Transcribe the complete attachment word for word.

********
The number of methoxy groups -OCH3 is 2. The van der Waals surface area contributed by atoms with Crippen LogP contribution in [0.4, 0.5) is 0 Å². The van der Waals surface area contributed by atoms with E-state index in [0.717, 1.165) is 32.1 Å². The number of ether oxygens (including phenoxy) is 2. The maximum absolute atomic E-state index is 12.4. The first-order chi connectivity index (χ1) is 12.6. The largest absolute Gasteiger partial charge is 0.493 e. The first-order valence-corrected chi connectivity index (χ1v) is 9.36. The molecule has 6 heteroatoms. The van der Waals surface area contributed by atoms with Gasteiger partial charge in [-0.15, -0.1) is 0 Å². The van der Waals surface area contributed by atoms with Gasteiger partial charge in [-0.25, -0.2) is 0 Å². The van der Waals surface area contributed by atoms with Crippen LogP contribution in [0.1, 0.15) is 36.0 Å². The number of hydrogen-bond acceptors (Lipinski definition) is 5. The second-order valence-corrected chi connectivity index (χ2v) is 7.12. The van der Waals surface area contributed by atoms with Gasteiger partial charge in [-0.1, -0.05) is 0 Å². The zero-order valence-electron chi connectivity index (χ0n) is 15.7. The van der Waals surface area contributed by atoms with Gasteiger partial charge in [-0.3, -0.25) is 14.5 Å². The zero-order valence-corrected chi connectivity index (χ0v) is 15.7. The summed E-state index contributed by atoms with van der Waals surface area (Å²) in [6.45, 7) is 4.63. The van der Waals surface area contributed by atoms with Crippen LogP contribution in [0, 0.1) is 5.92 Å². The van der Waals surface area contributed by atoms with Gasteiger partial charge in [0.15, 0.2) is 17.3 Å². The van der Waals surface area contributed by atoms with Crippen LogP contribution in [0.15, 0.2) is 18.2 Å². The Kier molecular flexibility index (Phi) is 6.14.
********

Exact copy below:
The number of methoxy groups -OCH3 is 2. The van der Waals surface area contributed by atoms with Crippen LogP contribution in [0.4, 0.5) is 0 Å². The van der Waals surface area contributed by atoms with E-state index in [0.717, 1.165) is 32.1 Å². The number of ether oxygens (including phenoxy) is 2. The maximum absolute atomic E-state index is 12.4. The first-order chi connectivity index (χ1) is 12.6. The largest absolute Gasteiger partial charge is 0.493 e. The first-order valence-corrected chi connectivity index (χ1v) is 9.36. The molecule has 6 heteroatoms. The van der Waals surface area contributed by atoms with Gasteiger partial charge in [-0.15, -0.1) is 0 Å². The van der Waals surface area contributed by atoms with Gasteiger partial charge in [-0.25, -0.2) is 0 Å². The van der Waals surface area contributed by atoms with Crippen LogP contribution in [0.1, 0.15) is 36.0 Å². The number of hydrogen-bond acceptors (Lipinski definition) is 5. The second-order valence-corrected chi connectivity index (χ2v) is 7.12. The van der Waals surface area contributed by atoms with Gasteiger partial charge in [-0.1, -0.05) is 0 Å². The zero-order valence-electron chi connectivity index (χ0n) is 15.7. The van der Waals surface area contributed by atoms with Gasteiger partial charge in [-0.3, -0.25) is 14.5 Å². The zero-order valence-corrected chi connectivity index (χ0v) is 15.7. The summed E-state index contributed by atoms with van der Waals surface area (Å²) in [6.45, 7) is 4.63. The van der Waals surface area contributed by atoms with Crippen LogP contribution in [0, 0.1) is 5.92 Å². The van der Waals surface area contributed by atoms with Gasteiger partial charge in [0.15, 0.2) is 17.3 Å². The van der Waals surface area contributed by atoms with Crippen LogP contribution in [0.15, 0.2) is 18.2 Å². The Kier molecular flexibility index (Phi) is 6.14.